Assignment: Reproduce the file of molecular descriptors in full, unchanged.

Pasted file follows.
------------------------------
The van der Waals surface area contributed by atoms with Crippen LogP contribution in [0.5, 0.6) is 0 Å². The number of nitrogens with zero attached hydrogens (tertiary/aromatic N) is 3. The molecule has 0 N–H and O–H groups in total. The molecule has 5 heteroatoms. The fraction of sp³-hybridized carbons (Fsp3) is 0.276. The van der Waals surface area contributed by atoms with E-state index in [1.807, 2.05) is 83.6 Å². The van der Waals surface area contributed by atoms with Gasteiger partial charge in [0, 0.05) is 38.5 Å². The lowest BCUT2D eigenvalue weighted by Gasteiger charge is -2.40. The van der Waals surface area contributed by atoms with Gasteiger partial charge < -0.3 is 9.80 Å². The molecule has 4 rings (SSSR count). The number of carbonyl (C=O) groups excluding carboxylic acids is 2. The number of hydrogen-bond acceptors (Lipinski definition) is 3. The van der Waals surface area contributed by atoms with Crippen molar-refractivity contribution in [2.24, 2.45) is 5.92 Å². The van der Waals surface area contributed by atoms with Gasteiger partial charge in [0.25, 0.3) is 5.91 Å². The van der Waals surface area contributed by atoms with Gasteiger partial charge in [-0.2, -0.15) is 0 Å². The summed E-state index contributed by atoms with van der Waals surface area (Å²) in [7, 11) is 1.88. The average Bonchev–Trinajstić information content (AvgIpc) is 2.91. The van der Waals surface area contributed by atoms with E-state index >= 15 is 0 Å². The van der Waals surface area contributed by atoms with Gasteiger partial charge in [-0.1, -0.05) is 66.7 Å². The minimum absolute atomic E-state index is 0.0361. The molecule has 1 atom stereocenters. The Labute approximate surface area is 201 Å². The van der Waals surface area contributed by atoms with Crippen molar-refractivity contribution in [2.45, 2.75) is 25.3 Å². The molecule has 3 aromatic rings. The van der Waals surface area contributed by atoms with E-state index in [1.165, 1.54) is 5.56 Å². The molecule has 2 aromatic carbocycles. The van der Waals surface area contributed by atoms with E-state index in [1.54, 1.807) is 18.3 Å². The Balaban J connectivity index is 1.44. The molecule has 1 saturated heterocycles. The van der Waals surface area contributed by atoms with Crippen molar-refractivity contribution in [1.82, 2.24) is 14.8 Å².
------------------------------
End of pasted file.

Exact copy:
The van der Waals surface area contributed by atoms with Crippen LogP contribution in [0.5, 0.6) is 0 Å². The number of nitrogens with zero attached hydrogens (tertiary/aromatic N) is 3. The molecule has 0 N–H and O–H groups in total. The molecule has 5 heteroatoms. The fraction of sp³-hybridized carbons (Fsp3) is 0.276. The van der Waals surface area contributed by atoms with E-state index in [1.807, 2.05) is 83.6 Å². The van der Waals surface area contributed by atoms with Gasteiger partial charge in [0, 0.05) is 38.5 Å². The lowest BCUT2D eigenvalue weighted by Gasteiger charge is -2.40. The van der Waals surface area contributed by atoms with Gasteiger partial charge < -0.3 is 9.80 Å². The molecule has 4 rings (SSSR count). The number of carbonyl (C=O) groups excluding carboxylic acids is 2. The number of hydrogen-bond acceptors (Lipinski definition) is 3. The van der Waals surface area contributed by atoms with Crippen molar-refractivity contribution in [2.24, 2.45) is 5.92 Å². The van der Waals surface area contributed by atoms with Gasteiger partial charge in [0.25, 0.3) is 5.91 Å². The van der Waals surface area contributed by atoms with Gasteiger partial charge in [-0.2, -0.15) is 0 Å². The summed E-state index contributed by atoms with van der Waals surface area (Å²) in [7, 11) is 1.88. The average Bonchev–Trinajstić information content (AvgIpc) is 2.91. The van der Waals surface area contributed by atoms with E-state index >= 15 is 0 Å². The van der Waals surface area contributed by atoms with Gasteiger partial charge in [-0.1, -0.05) is 66.7 Å². The minimum absolute atomic E-state index is 0.0361. The molecule has 1 atom stereocenters. The Labute approximate surface area is 201 Å². The van der Waals surface area contributed by atoms with Crippen molar-refractivity contribution in [2.45, 2.75) is 25.3 Å². The molecule has 3 aromatic rings. The van der Waals surface area contributed by atoms with E-state index in [1.165, 1.54) is 5.56 Å². The molecule has 2 aromatic carbocycles. The van der Waals surface area contributed by atoms with E-state index in [1.54, 1.807) is 18.3 Å². The Balaban J connectivity index is 1.44. The molecule has 1 saturated heterocycles. The van der Waals surface area contributed by atoms with Crippen molar-refractivity contribution in [1.82, 2.24) is 14.8 Å².